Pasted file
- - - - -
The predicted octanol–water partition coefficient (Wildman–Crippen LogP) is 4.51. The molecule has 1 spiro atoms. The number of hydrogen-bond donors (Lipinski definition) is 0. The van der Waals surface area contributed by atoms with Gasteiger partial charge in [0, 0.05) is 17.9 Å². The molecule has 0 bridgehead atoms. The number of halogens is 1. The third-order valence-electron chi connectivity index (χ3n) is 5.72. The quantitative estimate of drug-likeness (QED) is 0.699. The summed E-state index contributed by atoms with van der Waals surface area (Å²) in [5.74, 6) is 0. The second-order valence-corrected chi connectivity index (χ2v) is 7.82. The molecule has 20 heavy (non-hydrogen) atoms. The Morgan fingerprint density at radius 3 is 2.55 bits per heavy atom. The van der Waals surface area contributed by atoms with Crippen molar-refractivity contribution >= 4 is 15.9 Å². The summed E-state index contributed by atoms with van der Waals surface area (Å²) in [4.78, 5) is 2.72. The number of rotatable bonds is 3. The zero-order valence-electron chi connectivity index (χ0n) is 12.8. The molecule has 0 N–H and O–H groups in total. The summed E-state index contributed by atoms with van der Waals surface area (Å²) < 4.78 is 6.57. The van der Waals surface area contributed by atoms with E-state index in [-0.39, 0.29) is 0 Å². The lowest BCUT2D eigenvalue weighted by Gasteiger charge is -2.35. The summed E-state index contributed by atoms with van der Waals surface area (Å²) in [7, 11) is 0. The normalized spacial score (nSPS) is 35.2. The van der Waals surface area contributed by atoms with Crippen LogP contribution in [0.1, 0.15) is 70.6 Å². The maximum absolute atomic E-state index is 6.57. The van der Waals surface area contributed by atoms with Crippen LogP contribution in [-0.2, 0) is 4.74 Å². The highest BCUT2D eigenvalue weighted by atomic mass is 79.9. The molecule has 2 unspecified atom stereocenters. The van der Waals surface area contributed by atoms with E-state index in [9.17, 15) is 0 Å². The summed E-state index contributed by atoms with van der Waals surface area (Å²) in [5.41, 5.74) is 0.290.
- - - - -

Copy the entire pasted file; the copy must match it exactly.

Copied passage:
The predicted octanol–water partition coefficient (Wildman–Crippen LogP) is 4.51. The molecule has 1 spiro atoms. The number of hydrogen-bond donors (Lipinski definition) is 0. The van der Waals surface area contributed by atoms with Gasteiger partial charge in [0, 0.05) is 17.9 Å². The molecule has 0 bridgehead atoms. The number of halogens is 1. The third-order valence-electron chi connectivity index (χ3n) is 5.72. The quantitative estimate of drug-likeness (QED) is 0.699. The summed E-state index contributed by atoms with van der Waals surface area (Å²) in [5.74, 6) is 0. The second-order valence-corrected chi connectivity index (χ2v) is 7.82. The molecule has 20 heavy (non-hydrogen) atoms. The Morgan fingerprint density at radius 3 is 2.55 bits per heavy atom. The van der Waals surface area contributed by atoms with Crippen molar-refractivity contribution >= 4 is 15.9 Å². The summed E-state index contributed by atoms with van der Waals surface area (Å²) in [4.78, 5) is 2.72. The number of rotatable bonds is 3. The zero-order valence-electron chi connectivity index (χ0n) is 12.8. The molecule has 0 N–H and O–H groups in total. The summed E-state index contributed by atoms with van der Waals surface area (Å²) < 4.78 is 6.57. The van der Waals surface area contributed by atoms with E-state index in [-0.39, 0.29) is 0 Å². The lowest BCUT2D eigenvalue weighted by Gasteiger charge is -2.35. The summed E-state index contributed by atoms with van der Waals surface area (Å²) in [7, 11) is 0. The normalized spacial score (nSPS) is 35.2. The van der Waals surface area contributed by atoms with Crippen LogP contribution in [0.1, 0.15) is 70.6 Å². The maximum absolute atomic E-state index is 6.57. The van der Waals surface area contributed by atoms with Crippen LogP contribution in [-0.2, 0) is 4.74 Å². The highest BCUT2D eigenvalue weighted by atomic mass is 79.9. The molecule has 2 unspecified atom stereocenters. The van der Waals surface area contributed by atoms with E-state index in [9.17, 15) is 0 Å². The summed E-state index contributed by atoms with van der Waals surface area (Å²) in [5.41, 5.74) is 0.290.